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Bed moves, ward environment, staff perspectives and falls for older people with high falls risk in an acute hospital: A mixed methods study

Toye, C., Slatyer, S., Kitchen, S., Ingram, K., Bronson, M., Edwards, D., van Schalkwyk, W., Pienaar, C., Wharton, P., Bharat, C. and Hill, K.D. (2019) Bed moves, ward environment, staff perspectives and falls for older people with high falls risk in an acute hospital: A mixed methods study. Clinical Interventions in Aging, 14 . pp. 2223-2237.

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Abstract

Background: Falls remain an important problem for older people in hospital, particularly those with high falls risk. This mixed methods study investigated the association between multiple bed moves and falls during hospitalisation of older patients identified as a fall risk, as well as safety of ward environments, and staff person-centredness and level of inter-professional collaboration.
Methods: Patients aged ≥70 years, admitted through the Emergency Department (ED) and identified at high fall risk, who were admitted to four target medical wards, were followed until discharge or transfer to a non-study ward. Hospital administrative data (falls, length of stay [LoS], and bed moves) were collected. Ward environmental safety audits were conducted on the four wards, and staff completed person-centredness of care, and interprofessional collaboration surveys. Staff focus groups and patient interviews provided additional qualitative data about bed moves.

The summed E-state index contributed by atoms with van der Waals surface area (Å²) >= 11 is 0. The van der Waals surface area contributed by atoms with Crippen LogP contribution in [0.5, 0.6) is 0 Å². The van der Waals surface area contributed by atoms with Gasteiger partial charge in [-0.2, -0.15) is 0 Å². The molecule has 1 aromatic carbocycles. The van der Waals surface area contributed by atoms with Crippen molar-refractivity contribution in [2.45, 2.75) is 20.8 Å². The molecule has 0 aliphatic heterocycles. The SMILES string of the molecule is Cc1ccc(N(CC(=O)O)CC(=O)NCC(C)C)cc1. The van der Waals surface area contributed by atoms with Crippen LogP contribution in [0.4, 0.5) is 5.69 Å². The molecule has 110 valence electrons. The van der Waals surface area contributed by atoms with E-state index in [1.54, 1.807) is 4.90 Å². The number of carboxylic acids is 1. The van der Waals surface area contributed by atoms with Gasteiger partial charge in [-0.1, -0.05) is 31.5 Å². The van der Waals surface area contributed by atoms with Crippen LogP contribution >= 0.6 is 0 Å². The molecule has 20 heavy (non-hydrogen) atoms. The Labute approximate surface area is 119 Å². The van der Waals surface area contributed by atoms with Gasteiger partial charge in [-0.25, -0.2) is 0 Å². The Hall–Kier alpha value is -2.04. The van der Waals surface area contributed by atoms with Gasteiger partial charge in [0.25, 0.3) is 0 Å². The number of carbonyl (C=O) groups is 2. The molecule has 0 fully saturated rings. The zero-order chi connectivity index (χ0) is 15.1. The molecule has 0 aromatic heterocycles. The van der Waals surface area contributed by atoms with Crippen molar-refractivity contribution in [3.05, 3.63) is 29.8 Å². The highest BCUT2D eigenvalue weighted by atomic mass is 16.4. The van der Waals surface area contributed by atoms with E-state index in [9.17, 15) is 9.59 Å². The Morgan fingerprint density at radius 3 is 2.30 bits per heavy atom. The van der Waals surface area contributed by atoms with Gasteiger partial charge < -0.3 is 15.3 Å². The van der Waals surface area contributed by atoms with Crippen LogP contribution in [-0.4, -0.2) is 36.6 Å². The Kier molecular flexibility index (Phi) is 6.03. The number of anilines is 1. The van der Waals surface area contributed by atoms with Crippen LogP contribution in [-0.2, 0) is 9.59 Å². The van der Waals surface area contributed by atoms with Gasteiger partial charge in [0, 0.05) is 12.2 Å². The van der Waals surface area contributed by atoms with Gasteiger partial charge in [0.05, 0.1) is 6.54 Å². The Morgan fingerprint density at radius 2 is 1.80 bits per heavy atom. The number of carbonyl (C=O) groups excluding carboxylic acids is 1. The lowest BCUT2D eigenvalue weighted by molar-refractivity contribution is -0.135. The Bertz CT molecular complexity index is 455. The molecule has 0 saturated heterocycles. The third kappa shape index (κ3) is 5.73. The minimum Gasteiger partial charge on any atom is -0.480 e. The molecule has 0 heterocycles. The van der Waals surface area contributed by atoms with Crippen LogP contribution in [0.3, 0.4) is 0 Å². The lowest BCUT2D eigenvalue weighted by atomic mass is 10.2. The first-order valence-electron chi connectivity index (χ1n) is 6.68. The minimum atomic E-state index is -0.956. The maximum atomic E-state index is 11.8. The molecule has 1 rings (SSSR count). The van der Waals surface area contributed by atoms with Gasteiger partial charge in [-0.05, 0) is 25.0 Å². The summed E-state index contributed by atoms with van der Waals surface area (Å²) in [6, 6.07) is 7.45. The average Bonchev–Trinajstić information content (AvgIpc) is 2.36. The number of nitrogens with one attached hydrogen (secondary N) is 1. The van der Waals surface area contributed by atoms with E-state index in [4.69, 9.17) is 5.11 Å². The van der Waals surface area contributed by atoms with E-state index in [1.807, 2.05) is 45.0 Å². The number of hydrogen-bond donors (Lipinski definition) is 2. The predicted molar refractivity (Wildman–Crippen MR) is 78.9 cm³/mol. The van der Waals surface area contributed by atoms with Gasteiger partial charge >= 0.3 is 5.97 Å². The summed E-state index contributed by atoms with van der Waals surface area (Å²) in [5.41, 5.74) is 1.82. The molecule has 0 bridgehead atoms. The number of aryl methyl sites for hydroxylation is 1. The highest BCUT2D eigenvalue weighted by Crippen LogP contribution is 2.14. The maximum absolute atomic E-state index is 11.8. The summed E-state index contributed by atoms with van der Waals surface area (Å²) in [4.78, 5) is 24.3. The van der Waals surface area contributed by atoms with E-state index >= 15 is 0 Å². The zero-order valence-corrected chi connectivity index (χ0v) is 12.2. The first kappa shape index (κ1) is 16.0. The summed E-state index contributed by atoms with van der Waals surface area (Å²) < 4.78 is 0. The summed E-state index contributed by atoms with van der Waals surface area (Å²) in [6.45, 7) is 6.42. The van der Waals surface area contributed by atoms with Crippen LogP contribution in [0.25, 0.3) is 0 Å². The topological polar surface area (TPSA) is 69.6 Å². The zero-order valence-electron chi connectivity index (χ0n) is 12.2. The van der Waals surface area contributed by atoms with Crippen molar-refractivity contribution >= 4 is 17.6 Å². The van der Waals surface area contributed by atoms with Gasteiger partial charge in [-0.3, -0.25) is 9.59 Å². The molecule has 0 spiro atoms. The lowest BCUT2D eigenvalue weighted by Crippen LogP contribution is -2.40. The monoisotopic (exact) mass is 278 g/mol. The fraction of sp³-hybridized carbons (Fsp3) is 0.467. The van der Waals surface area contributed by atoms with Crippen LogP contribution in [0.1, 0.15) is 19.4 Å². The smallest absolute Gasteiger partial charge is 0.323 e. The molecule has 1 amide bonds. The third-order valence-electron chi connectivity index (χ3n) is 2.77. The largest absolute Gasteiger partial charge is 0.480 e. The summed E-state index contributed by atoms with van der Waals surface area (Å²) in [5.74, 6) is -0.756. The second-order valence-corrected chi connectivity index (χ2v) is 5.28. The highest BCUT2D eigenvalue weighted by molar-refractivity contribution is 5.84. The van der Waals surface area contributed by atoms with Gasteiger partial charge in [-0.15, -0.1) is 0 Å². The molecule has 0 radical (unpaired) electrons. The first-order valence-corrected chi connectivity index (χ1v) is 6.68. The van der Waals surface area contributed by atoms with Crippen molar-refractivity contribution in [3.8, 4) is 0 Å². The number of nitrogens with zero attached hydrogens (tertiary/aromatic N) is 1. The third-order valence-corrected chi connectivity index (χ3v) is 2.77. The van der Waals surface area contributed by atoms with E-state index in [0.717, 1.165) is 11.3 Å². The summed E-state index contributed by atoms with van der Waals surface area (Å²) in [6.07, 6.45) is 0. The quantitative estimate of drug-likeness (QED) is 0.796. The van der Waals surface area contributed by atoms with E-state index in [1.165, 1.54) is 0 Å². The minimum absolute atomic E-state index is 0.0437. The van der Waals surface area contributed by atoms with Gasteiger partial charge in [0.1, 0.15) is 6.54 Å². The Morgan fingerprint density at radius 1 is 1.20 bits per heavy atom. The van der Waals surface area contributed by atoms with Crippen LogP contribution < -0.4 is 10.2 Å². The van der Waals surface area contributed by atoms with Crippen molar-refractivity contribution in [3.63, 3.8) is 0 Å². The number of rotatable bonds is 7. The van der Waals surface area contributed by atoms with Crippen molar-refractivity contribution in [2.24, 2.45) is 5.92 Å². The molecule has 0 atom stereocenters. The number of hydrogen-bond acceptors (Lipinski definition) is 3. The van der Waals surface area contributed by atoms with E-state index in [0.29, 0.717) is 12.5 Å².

Results: From 486 ED tracked admissions, 397 patient records were included in comparisons between those who fell and those who did not [27 fallers/370 non-fallers (mean 84.8 years, SD 7.2; 57.4% female)]. During hospitalisation, patients experienced one to eight bed moves (mean 2.0, SD 1.2). After adjusting for LoS, the number of bed moves after the move to the initial admitting ward was significantly associated with experiencing a fall (OR 1.56, 95% CI 1.11–2.18). Ward environments had relatively few falls hazards identified, and staff surveys indicated components of person-centredness of care and interprofessional collaboration were rated as good overall, and comparable to other reported hospital data. Staff focus groups identified poor communication between discharging and admitting wards, and staff time pressures around bed moves as factors potentially increasing falls risk for involved patients. Patients reported bed moves increased their stress during an already challenging time.
Conclusion: Patients who are at high risk for falls admitted to hospital have an increased risk of falling associated with every additional bed move. Strategies are needed to minimise bed moves for patients who are at high risk for falls.

Item Type: Journal Article
Murdoch Affiliation: Nursing
Publisher: Dove Press
Copyright: © 2019 Toye et al.
United Nations SDGs: Goal 3: Good Health and Well-Being
URI: http://researchrepository.murdoch.edu.au/id/eprint/54101
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